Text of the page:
This past weekend Anna and I took a series of buses and hired cars the 6 or so hours to visit the GRS interns up in Kimberley. It was great to go to a "big city" (big, at least, compared ot Richmond) and to see some of our close friends. We saw Kimberley's "Big Hole" (the old De Beers diamond mine site which dominates Kimberley's downtown area), went to a Kimberley Griquas rugby game and watched the poor home team get obliterated by the Cheetahs from Bleomfontein (and, when your team gets obliterated in Rugby by score, you know somebody is hurting physically right now), and otherwise did a little shopping for needed items like a yoga mat and a local soccer jersey. All in all, a great trip; we learned a bit about South African transportation systems, traveled a bit in the region, and got to see some of our great friends up in diamond country.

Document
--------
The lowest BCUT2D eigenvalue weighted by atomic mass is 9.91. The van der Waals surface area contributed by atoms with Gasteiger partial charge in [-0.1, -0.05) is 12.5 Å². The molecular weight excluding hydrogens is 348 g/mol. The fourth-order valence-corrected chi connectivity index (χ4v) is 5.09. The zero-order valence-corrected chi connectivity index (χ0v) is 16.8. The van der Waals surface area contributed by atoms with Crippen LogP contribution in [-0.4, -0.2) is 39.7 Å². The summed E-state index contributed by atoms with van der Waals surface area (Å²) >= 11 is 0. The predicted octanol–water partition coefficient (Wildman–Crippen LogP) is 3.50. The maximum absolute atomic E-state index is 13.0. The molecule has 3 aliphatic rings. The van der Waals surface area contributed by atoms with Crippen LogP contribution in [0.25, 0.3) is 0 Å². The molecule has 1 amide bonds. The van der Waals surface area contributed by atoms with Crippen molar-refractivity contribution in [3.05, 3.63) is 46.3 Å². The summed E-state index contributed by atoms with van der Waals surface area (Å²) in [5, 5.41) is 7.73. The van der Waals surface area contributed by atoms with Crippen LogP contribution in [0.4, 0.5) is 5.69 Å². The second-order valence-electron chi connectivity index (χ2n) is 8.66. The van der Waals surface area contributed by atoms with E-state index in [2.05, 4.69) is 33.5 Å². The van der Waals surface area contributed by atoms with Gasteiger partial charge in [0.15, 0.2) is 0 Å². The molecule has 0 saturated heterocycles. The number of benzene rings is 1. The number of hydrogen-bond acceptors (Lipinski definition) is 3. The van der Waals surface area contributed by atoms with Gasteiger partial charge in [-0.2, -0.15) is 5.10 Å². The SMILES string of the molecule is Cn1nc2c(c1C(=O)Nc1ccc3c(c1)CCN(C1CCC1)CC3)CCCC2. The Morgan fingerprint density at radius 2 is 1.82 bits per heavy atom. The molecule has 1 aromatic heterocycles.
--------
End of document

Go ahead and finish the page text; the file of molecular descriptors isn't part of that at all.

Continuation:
Work continues to go well. We're still in "observation mode" and just getting our bearings about how things get done here. That should end next week when one of the GRS full-timers from Cape Town comes out to help us evaluate ways to improve programming. Some recent changes at Hope in Richmond and at the community center has left Anna and I--for the short term, we believe--basically in charge of the entire community center operation and all the Hope in Richmond staff here on the ground. Crazy, right. So, during our weekend in Kimberley, Anna and I have gone from GRS Interns to Rural African Community Center Directors. We don't think it will last too long, but its an exciting challenge, and one that requires us to not only figure out how to get the GRS curriculum out to the 7th, 8th, 9th and 10th graders of Richmond, but also--on Community Center grounds--to feed 200-300 little kids every day at the soup kitchen, oversee a small library, run the movie theatre, vegetable garden, game room, and outdoor activities, AND not go insane while trying. We're both excited about it and confident we'll be fine. The next update should be a good one.